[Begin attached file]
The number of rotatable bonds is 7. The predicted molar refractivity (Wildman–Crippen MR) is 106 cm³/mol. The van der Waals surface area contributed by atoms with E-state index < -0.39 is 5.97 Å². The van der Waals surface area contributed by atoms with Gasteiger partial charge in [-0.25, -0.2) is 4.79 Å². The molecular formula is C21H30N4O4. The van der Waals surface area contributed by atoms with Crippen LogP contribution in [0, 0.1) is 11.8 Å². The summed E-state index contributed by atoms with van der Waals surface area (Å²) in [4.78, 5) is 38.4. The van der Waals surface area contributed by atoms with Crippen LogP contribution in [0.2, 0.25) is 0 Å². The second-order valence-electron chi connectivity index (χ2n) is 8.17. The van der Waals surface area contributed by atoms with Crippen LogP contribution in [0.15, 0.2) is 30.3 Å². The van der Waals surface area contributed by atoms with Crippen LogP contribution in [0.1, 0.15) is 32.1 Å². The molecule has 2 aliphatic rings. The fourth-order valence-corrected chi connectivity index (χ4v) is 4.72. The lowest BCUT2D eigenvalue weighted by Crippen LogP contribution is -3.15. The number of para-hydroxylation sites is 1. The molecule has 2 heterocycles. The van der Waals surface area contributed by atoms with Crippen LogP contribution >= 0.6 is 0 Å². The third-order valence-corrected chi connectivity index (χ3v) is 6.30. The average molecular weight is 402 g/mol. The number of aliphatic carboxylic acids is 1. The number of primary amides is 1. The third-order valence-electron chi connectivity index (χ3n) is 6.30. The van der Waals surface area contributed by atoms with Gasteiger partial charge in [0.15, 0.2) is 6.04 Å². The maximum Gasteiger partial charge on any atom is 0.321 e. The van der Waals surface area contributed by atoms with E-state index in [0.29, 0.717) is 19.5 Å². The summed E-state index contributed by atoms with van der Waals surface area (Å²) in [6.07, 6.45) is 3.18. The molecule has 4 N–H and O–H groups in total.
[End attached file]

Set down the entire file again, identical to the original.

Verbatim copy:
The number of rotatable bonds is 7. The predicted molar refractivity (Wildman–Crippen MR) is 106 cm³/mol. The van der Waals surface area contributed by atoms with E-state index < -0.39 is 5.97 Å². The van der Waals surface area contributed by atoms with Gasteiger partial charge in [-0.25, -0.2) is 4.79 Å². The molecular formula is C21H30N4O4. The van der Waals surface area contributed by atoms with Crippen LogP contribution in [0, 0.1) is 11.8 Å². The summed E-state index contributed by atoms with van der Waals surface area (Å²) in [4.78, 5) is 38.4. The van der Waals surface area contributed by atoms with Crippen LogP contribution in [0.2, 0.25) is 0 Å². The second-order valence-electron chi connectivity index (χ2n) is 8.17. The van der Waals surface area contributed by atoms with Crippen LogP contribution in [0.15, 0.2) is 30.3 Å². The van der Waals surface area contributed by atoms with Crippen LogP contribution in [0.1, 0.15) is 32.1 Å². The molecule has 2 aliphatic rings. The fourth-order valence-corrected chi connectivity index (χ4v) is 4.72. The lowest BCUT2D eigenvalue weighted by Crippen LogP contribution is -3.15. The number of para-hydroxylation sites is 1. The molecule has 2 heterocycles. The van der Waals surface area contributed by atoms with Crippen LogP contribution >= 0.6 is 0 Å². The third-order valence-corrected chi connectivity index (χ3v) is 6.30. The average molecular weight is 402 g/mol. The number of aliphatic carboxylic acids is 1. The number of primary amides is 1. The third-order valence-electron chi connectivity index (χ3n) is 6.30. The van der Waals surface area contributed by atoms with Gasteiger partial charge in [0.15, 0.2) is 6.04 Å². The maximum Gasteiger partial charge on any atom is 0.321 e. The van der Waals surface area contributed by atoms with E-state index in [0.29, 0.717) is 19.5 Å². The summed E-state index contributed by atoms with van der Waals surface area (Å²) in [6.07, 6.45) is 3.18. The molecule has 4 N–H and O–H groups in total.